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    The "*" indicates a "sub-increment", a design or production variation not deemed deserving of an advance in "Mark".

    Thus the "proper" Mk 111 rifle should have all the "fruit", the "111*" was essentially a wartime expedient. By the time the Second Great Unpleasantness erupted, the perceived need for volley sights and magazine cut-off had diminished somewhat.

    One of the things that makes these rifles "interesting" is the oddball minor variations; bayonet bosses solid or "lightened from the rear, blank, semi-finished or fully-finished piling swivel "bumps" on the nose-cap, blank, semi or fully-finished cut-outs for the cat-off, various types of cocking pieces, strikers and cocking pieces, ditto trigger-guards.

    Unless you get one out of a sealed factory crate, it will be the exigencies of service life and the availability or otherwise of armourers and eagle-eyed Quartermasters that will determine the "update" status of your rifle.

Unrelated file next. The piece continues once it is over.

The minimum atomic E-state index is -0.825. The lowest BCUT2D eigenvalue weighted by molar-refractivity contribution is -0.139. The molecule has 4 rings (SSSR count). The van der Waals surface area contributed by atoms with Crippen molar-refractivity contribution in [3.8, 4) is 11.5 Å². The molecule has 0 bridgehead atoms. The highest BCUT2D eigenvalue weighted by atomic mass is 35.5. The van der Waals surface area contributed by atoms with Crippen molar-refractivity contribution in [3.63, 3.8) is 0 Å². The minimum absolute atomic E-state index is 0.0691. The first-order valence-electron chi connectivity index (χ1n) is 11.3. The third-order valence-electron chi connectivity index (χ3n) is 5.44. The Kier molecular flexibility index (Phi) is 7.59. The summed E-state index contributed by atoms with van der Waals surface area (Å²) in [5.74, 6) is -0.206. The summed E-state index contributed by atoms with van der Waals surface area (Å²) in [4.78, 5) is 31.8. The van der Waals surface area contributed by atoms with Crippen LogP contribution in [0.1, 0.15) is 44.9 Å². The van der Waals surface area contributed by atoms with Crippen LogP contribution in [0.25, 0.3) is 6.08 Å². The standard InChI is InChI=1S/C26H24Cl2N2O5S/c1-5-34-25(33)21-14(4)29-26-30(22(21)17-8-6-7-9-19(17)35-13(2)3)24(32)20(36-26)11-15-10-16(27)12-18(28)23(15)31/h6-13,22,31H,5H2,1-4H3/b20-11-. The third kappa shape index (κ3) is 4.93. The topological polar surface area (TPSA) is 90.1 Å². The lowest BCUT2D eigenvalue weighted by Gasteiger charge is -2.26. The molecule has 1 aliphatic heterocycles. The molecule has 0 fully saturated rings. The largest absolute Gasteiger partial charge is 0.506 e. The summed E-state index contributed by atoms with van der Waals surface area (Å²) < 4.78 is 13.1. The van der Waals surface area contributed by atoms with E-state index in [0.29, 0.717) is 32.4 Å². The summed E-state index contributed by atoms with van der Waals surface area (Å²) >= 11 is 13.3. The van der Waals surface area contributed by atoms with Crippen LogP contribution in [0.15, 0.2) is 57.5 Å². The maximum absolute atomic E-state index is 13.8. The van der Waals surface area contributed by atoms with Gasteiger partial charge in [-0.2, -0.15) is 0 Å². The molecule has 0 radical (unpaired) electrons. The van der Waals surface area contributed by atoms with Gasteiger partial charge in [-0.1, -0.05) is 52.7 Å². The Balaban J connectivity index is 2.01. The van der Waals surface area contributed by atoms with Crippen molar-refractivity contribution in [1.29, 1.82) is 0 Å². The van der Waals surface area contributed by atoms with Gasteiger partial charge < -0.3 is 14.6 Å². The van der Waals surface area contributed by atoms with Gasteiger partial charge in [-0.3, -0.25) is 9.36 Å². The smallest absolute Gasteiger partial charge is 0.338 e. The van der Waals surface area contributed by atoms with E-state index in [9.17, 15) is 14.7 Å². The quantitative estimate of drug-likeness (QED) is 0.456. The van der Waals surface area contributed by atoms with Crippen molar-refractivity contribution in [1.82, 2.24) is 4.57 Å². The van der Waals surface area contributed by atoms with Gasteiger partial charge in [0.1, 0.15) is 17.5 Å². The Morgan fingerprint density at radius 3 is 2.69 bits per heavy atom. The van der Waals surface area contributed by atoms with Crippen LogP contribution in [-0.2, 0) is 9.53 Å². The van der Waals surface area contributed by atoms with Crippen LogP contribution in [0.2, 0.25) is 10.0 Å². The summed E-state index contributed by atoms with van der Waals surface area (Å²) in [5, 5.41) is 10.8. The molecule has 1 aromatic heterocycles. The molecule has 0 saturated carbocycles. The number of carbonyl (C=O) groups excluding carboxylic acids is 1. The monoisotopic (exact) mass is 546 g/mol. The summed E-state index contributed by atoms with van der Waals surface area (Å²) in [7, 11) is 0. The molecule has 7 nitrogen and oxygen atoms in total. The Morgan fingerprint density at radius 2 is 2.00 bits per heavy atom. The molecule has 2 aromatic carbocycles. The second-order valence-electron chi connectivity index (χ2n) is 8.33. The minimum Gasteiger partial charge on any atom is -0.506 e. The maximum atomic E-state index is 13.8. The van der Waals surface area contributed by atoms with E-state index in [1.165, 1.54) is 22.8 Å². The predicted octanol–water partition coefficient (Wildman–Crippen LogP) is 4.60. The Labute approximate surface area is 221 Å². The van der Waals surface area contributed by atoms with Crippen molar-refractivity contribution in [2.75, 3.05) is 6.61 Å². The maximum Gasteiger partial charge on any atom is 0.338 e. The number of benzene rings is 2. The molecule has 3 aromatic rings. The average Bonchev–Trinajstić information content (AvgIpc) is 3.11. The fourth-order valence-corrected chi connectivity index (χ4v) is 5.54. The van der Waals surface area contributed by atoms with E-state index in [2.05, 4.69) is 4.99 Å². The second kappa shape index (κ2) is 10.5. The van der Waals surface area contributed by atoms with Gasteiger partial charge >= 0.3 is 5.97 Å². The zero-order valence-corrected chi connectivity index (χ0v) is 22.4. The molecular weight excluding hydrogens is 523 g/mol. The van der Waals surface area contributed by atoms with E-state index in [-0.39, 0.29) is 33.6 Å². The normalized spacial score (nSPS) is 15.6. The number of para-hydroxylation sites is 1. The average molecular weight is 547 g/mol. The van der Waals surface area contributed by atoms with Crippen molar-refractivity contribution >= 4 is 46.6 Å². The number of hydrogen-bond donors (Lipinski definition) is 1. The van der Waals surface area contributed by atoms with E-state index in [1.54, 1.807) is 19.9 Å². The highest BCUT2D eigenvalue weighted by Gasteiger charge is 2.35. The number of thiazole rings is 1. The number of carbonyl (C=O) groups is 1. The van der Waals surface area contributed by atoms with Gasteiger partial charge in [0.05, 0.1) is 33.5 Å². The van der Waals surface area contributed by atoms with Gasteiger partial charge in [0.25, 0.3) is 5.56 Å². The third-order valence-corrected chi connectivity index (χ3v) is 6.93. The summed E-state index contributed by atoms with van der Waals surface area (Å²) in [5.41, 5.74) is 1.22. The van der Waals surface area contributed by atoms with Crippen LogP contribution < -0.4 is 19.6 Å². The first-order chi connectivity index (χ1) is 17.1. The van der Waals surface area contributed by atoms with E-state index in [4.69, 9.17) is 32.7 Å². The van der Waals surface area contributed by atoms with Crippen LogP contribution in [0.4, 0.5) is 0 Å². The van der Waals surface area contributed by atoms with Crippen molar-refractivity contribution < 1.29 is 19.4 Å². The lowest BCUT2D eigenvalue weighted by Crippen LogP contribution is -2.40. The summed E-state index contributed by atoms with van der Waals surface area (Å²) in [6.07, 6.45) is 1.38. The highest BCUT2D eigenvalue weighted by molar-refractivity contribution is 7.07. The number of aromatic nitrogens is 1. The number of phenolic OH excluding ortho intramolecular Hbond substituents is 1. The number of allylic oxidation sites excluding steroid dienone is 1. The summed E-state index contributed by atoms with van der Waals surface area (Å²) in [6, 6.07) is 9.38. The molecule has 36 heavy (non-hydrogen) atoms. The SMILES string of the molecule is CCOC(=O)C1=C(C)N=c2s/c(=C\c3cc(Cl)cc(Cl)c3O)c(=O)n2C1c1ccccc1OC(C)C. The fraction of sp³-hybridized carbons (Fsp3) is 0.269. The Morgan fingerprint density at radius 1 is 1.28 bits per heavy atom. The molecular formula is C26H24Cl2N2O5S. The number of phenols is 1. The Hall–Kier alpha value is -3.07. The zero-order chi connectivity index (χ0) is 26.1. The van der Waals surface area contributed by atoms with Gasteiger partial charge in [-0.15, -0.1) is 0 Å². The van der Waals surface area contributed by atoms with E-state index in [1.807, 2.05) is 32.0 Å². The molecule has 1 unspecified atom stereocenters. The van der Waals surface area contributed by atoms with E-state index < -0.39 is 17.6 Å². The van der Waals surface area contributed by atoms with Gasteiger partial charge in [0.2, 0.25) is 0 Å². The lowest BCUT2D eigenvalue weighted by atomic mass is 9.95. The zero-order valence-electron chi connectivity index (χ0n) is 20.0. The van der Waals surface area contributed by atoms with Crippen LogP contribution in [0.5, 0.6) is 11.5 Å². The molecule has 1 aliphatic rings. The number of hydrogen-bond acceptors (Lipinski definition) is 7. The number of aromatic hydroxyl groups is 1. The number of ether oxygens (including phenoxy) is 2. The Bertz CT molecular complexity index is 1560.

Consider a Lithgow SMLE sent to WW1, recovered from the battlefield, rebuilt "somewhere in Englandicon", re-issued to a Brit, "transferred" to an Australianicon unit near the front, shipped home to Oz and then getting an FTR to see service in the Pacific in the next one and finally being rebuilt again and, liberally sprinkled with all manner of interesting stamps, put into war-stores in the late '40s. Is such a rifle LESS authentic than a pristine, just out of the grease 1920?

    There are lots of funnies around, notably receiver bodies that were made as Mk 111, 'upgraded to "111*" and then "restored" to "111" by the simple expedient of striking out the "*" as part of the "re-fruiting" and restoration process.

    Note that the ammo changed radically with the transition from Mk6 to Mk7 ball. The sights, magazine and entire bedding regime had to change to accommodate this, just before WW1 kicked off. But they had to keep the long chamber throat because there were still BILLIONS of Mk6 rounds in the "Empire"; much of which ammo was sent ashore to some place called Gallipoli.

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  10. #16
    Really Senior Member 5thBatt's Avatar